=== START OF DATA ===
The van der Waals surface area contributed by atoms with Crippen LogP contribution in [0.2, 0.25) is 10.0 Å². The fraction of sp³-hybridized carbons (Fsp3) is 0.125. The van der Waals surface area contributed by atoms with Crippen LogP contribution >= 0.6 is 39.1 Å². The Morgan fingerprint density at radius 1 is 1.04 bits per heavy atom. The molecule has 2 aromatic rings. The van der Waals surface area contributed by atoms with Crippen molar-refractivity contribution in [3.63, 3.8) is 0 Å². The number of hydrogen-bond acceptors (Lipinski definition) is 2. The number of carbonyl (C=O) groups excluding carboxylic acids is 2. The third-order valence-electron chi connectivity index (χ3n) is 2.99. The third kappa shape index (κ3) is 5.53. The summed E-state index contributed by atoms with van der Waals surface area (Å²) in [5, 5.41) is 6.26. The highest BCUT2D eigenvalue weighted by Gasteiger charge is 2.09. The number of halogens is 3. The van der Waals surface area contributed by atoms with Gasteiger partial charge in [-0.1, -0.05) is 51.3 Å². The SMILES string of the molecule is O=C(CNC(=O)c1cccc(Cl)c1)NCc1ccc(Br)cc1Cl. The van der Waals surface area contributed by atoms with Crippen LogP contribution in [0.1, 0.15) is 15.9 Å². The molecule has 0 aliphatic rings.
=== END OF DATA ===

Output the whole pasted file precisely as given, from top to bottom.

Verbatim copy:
The van der Waals surface area contributed by atoms with Crippen LogP contribution in [0.2, 0.25) is 10.0 Å². The fraction of sp³-hybridized carbons (Fsp3) is 0.125. The van der Waals surface area contributed by atoms with Crippen LogP contribution >= 0.6 is 39.1 Å². The Morgan fingerprint density at radius 1 is 1.04 bits per heavy atom. The molecule has 2 aromatic rings. The van der Waals surface area contributed by atoms with Crippen molar-refractivity contribution in [3.63, 3.8) is 0 Å². The number of hydrogen-bond acceptors (Lipinski definition) is 2. The number of carbonyl (C=O) groups excluding carboxylic acids is 2. The third-order valence-electron chi connectivity index (χ3n) is 2.99. The third kappa shape index (κ3) is 5.53. The summed E-state index contributed by atoms with van der Waals surface area (Å²) in [5, 5.41) is 6.26. The highest BCUT2D eigenvalue weighted by Gasteiger charge is 2.09. The number of halogens is 3. The van der Waals surface area contributed by atoms with Gasteiger partial charge in [-0.1, -0.05) is 51.3 Å². The SMILES string of the molecule is O=C(CNC(=O)c1cccc(Cl)c1)NCc1ccc(Br)cc1Cl. The van der Waals surface area contributed by atoms with Crippen LogP contribution in [0.1, 0.15) is 15.9 Å². The molecule has 0 aliphatic rings.